Puroshottam Panwar has cerebral palsy. Despite schooling, he cannot become financially independent. His younger brother also suffers from the same disability.

Puroshottam Panwar has cerebral palsy. Despite schooling, he cannot become financially independent. His younger brother also suffers from the same disability.

Shukla began documenting the far-reaching consequences of nuclear radiation in India in 2011. Her ongoing photo project, supported by the National Geographic Society, documents the region of Pokhran in Rajasthan. Through the project, she aims to bring attention to the lived experiences of individuals and communities impacted by the tests, shedding light on their struggles, resilience, and the broader social dynamics at play.

Stephen Luwang, Manipur

Category: News and Current Affairs - Photo Story

Cash prize: ₹50,000

Title: Kuki-Meitei ethnic conflict
Protesters on the street.

Protesters on the street.

Family members grieving for those who lost their lives in the communal conflict.

Family members grieving for those who lost their lives in the communal conflict.

Last May, violence broke out in Manipur between the Meiteis and the Kukis. More than 180 people were killed and 50,000 people left displaced. Temples and churches were vandalised because of the conflict.

Meira paibis (torch bearers) gathered in the streets to protest against the demand of seperate administration.

Meira paibis (torch bearers) gathered in the streets to protest against the demand of seperate administration.

Vehicles that were burnt during the conflict.

Vehicles that were burnt during the conflict.

The photojournalist, interning at the Imphal Free Press, was in the thick of it. “This work shows the harsh reality of the ongoing conflict, where one could get killed for being born into a particular community,” says Luwang.

Harsha Vadlamani, Hyderabad

Category: Climate, Environment and Conservation - Photo Story

Cash prize: ₹50,000

Title: After the Green Revolution
Rayandeep Singh, 21, sets paddy stubble on fire as he prepares to sow the winter crop of wheat in Mansa, Punjab.

Rayandeep Singh, 21, sets paddy stubble on fire as he prepares to sow the winter crop of wheat in Mansa, Punjab.

Farmers mix herbicides with water at a field near Dhaula in Baranla, Punjab.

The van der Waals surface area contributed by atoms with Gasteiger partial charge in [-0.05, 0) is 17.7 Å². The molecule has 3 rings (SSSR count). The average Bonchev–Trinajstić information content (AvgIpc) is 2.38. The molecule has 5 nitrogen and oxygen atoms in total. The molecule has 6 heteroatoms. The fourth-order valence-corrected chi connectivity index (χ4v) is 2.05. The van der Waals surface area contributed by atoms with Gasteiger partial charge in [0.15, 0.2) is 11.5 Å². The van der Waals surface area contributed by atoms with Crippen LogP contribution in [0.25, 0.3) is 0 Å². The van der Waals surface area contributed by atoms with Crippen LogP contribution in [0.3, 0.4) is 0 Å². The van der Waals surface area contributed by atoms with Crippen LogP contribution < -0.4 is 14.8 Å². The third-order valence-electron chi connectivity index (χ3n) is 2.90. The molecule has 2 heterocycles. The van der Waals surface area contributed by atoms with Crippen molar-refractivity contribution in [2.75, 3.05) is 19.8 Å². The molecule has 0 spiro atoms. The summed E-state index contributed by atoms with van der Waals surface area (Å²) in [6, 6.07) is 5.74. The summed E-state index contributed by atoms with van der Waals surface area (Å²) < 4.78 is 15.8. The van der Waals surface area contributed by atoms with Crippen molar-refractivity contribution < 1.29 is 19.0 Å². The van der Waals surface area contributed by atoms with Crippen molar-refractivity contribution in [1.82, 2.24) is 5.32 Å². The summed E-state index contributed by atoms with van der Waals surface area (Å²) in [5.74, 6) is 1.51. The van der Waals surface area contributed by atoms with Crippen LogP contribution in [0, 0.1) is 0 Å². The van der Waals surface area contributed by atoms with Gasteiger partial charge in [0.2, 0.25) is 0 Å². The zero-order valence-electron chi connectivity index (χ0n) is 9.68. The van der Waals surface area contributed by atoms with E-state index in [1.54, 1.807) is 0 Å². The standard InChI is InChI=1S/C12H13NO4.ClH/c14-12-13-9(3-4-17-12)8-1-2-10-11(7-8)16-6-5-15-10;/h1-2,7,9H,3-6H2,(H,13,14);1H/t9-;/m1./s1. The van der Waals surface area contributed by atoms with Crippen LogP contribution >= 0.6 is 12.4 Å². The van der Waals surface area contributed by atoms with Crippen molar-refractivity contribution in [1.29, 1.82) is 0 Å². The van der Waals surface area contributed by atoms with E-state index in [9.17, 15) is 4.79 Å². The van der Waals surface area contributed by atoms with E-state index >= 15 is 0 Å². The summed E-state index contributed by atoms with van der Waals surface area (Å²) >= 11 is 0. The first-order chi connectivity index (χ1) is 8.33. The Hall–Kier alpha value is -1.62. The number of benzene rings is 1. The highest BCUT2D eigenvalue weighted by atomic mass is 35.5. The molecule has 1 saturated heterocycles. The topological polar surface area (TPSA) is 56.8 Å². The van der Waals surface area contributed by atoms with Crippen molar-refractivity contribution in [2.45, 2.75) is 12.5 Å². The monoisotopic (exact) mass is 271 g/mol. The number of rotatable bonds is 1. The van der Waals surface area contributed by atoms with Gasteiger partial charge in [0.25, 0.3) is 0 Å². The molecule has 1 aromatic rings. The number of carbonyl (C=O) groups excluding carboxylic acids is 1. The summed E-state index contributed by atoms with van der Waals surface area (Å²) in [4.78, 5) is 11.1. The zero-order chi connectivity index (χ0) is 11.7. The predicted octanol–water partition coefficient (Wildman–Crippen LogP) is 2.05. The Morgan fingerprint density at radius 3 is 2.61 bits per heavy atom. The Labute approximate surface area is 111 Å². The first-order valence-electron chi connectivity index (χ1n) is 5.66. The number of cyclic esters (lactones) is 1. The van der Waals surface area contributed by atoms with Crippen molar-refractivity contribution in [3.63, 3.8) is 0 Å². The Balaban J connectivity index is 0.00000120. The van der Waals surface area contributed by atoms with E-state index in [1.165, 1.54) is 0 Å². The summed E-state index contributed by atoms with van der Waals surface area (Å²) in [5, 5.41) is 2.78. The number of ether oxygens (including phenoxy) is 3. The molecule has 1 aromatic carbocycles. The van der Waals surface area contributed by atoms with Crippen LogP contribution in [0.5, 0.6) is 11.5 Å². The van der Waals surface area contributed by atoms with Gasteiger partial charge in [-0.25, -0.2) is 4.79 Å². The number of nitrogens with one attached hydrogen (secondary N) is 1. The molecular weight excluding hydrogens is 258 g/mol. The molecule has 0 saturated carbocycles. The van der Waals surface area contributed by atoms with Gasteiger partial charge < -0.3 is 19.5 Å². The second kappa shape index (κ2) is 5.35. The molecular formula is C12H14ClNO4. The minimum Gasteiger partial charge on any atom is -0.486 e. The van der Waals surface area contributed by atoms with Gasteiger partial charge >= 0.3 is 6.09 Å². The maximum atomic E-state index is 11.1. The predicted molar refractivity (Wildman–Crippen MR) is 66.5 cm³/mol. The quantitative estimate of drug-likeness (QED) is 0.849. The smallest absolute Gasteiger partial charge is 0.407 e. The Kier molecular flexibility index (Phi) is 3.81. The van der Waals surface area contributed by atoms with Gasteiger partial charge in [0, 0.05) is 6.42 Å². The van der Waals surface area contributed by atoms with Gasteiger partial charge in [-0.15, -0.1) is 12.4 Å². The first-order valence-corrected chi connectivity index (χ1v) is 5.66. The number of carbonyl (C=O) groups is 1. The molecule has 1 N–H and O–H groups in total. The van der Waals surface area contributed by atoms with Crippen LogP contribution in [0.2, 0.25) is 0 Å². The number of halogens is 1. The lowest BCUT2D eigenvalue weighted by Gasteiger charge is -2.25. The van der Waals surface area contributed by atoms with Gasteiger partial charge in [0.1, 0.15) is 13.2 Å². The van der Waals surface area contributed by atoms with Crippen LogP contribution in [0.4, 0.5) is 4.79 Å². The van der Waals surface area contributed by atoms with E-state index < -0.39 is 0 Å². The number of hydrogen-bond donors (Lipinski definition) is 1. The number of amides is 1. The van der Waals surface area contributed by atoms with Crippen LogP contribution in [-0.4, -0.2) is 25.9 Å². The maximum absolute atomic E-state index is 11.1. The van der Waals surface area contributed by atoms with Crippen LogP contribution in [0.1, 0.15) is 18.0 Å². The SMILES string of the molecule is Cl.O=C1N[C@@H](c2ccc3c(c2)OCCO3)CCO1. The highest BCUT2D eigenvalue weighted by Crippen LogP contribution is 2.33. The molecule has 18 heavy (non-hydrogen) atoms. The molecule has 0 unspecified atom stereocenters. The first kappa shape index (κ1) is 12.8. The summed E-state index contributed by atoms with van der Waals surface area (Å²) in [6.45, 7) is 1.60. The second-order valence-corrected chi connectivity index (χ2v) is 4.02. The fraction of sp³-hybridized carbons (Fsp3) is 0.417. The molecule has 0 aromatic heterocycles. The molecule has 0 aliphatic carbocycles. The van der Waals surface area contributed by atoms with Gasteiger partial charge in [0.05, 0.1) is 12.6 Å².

Farmers mix herbicides with water at a field near Dhaula in Baranla, Punjab.

India launched the ambitious Green Revolution programme in the 1960s to boost food production. One of its focus areas was Punjab — the land of five rivers — where farmers were encouraged to grow hybrid varieties of crops with the generous use of fertilizers and pesticides. To water the crops, they relied on tubewells, whose numbers increased from 7,445 in 1961 to 1.5 million in 2021.

A Judoka takes an ‘ice bath’ in a drum as others wait for their turn at the end of their day’s practice at the Judo Training Centre in Gurdaspur.

A Judoka takes an ‘ice bath’ in a drum as others wait for their turn at the end of their day’s practice at the Judo Training Centre in Gurdaspur.

Six decades later, water levels across the State have plummeted and continue to fall at an average of 0.49 metres per year. “My photography project explores how groundwater depletion and erratic rainfall due to climate change impact food production, and push farmers further into debt,” says the independent photojournalist, filmmaker and National Geographic Explorer, based between Hyderabad and Bengaluru. “Multiple studies have now established that the indiscriminate use of fertilizers and pesticides has led to the contamination of groundwater, leading to a rise in cases of hepatitis, renal diseases and cancers. The project also looks at how increased medical expenses are contributing to farm debt and suicides.”

Vadlamani, who quit an IT job to pursue photography in 2008, has had his work published in the National Geographic, The New York Times, The Wall Street Journal, Nature, BBC and more.

0 / 0
Sign in to unlock member-only benefits!
  • Access 10 free stories every month
  • Save stories to read later
  • Access to comment on every story
  • Sign-up/manage your newsletter subscriptions with a single click
  • Get notified by email for early access to discounts & offers on our products
Sign in

Comments

Comments have to be in English, and in full sentences. They cannot be abusive or personal. Please abide by our community guidelines for posting your comments.

We have migrated to a new commenting platform. If you are already a registered user of The Hindu and logged in, you may continue to engage with our articles. If you do not have an account please register and login to post comments. Users can access their older comments by logging into their accounts on Vuukle.